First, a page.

The working group prepares the agreement on the creation of the Ukrainian parliamentary coalition, writes Kommersant. Source: Ramil Sitdikov/RIA Novosti
The Kommersant newspaper reports that the working group responsible for preparing the agreement on the creation of the Ukrainian parliamentary coalition has concluded its work. The document has been signed by representatives from five parties: the People's Front, the Petro Poroshenko Bloc, the Samopomich (‘Self Reliance’) party, Oleh Lyashko's Radical Party and Yulia Tymoshenko’s Batkivshchyna (‘Fatherland’) party. Thus, according to the newspaper, only one political force, the Opposition Bloc, whose core consists of former Party of Regions deputies, has remained outside the coalition.
Kommersant writes that the document's introduction states that the coalition's main objectives are the provision of the means for Ukraine to defend itself, the restoration of economic growth, the protection of citizens' rights and freedoms, including "all Ukrainian citizens, [including] those who live in the temporarily occupied territories of Crimea and Sevastopol, [and] in parts of the Lugansk and Donetsk regions," and the "liberation of these territories." Moreover, the new parliamentary coalition will take measures to investigate the crimes committed against the participants of the Euromaidan movement, adds the newspaper. The Verkhovna Rada, Ukraine's Parliament, will seek to "liberate from captivity all Ukrainian citizens," including pilot Nadezhda Savchenko, who participated in the government’s military offensive in the breakaway eastern region of the Donbass.
The basis of all reforms in Ukraine, as all the five parties decided, will be the implementation of the Association Agreements between Kiev and the EU, concludes the newspaper.
The Moskovsky Komsomolets newspaper reports that for the first time in over 50 years a Russian defense minister has visited Pakistan. In the course of his one-day visit, Russian Defense Minister Sergei Shoigu met his counterpart Khawaja Asif and Pakistani Prime Minister Nawaz Sharif. The two sides signed a military cooperation agreement and discussed the situation in Afghanistan, the fight against terrorism and piracy.
"The visit, which can be considered historic, will become a breakthrough in the complicated history of Russian-Pakistani relations," writes the newspaper. "This visit is sure to affect Russia's relations with its strategic partner India, which is Pakistan's archenemy. However, honestly speaking, our Indian partners have recently been ‘swindling’ Russia in a series of cooperation projects in the military technology field."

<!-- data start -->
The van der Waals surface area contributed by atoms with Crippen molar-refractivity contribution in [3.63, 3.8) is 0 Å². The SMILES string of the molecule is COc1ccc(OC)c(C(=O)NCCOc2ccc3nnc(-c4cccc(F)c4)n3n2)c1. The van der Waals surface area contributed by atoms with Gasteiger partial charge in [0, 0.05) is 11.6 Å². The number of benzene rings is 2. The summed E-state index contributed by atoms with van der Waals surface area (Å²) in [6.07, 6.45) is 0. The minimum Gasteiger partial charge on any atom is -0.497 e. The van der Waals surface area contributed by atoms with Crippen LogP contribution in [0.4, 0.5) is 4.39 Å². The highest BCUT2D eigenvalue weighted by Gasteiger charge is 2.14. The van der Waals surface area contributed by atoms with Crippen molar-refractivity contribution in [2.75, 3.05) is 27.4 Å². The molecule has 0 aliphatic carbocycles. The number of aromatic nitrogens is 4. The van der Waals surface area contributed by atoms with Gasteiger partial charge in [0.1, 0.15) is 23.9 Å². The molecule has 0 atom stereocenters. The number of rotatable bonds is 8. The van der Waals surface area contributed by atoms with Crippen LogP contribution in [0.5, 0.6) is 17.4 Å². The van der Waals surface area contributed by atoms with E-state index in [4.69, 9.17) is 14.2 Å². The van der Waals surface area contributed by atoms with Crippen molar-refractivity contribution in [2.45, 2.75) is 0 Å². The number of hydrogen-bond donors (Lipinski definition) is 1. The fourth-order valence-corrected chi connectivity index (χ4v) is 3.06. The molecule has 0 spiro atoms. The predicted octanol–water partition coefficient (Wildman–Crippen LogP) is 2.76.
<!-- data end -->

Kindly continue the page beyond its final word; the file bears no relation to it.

According to Ruslan Pukhov, a military expert and director of the Center of Strategy and Technology Analysis, Russian-Pakistani military-technological cooperation has a long history, even though certain foreign policy factors, such as Moscow and Delhi's close partnership and Pakistan's role in Afghanistan, never allowed this cooperation to reach substantial dimensions.
Negotiations on Iran's nuclear program may not finish on Nov. 24, as was established earlier, writes the Nezavisimaya Gazeta newspaper. The P5+1 group, composed of the five permanent UN Security Council members and Germany, has been working with Iran to prevent the violation of the nuclear weapons non-proliferation regime. Moreover, an agreement among the parties would help remove sanctions against Iran, including the heaviest ones imposed by the U.S., adds the newspaper.
Initially, the negotiations were expected to conclude on Nov. 24. However, new problems arose due to information that appeared in the western press citing authoritative specialists: It is possible that Iran has five times as many new-generation centrifuges than it had earlier announced, which, if necessary, could help the country accelerate work on its nuclear weapons if it abandons the agreement, explains Nezavisimaya Gazeta.
Experts believe that this important confirmation will lead the P5+1 to increase its demands that a rigid control system be included in the agreement and to oblige Iran to fully clarify its nuclear program, including former military projects that have not been disclosed. The newspaper writes that in this context, a particular IAEA report must be taken into consideration: Iran is still not giving inspectors access to the facilities where in the past secret military work was carried out.
The newspaper notes that the current round of negotiations will most likely not be the last.
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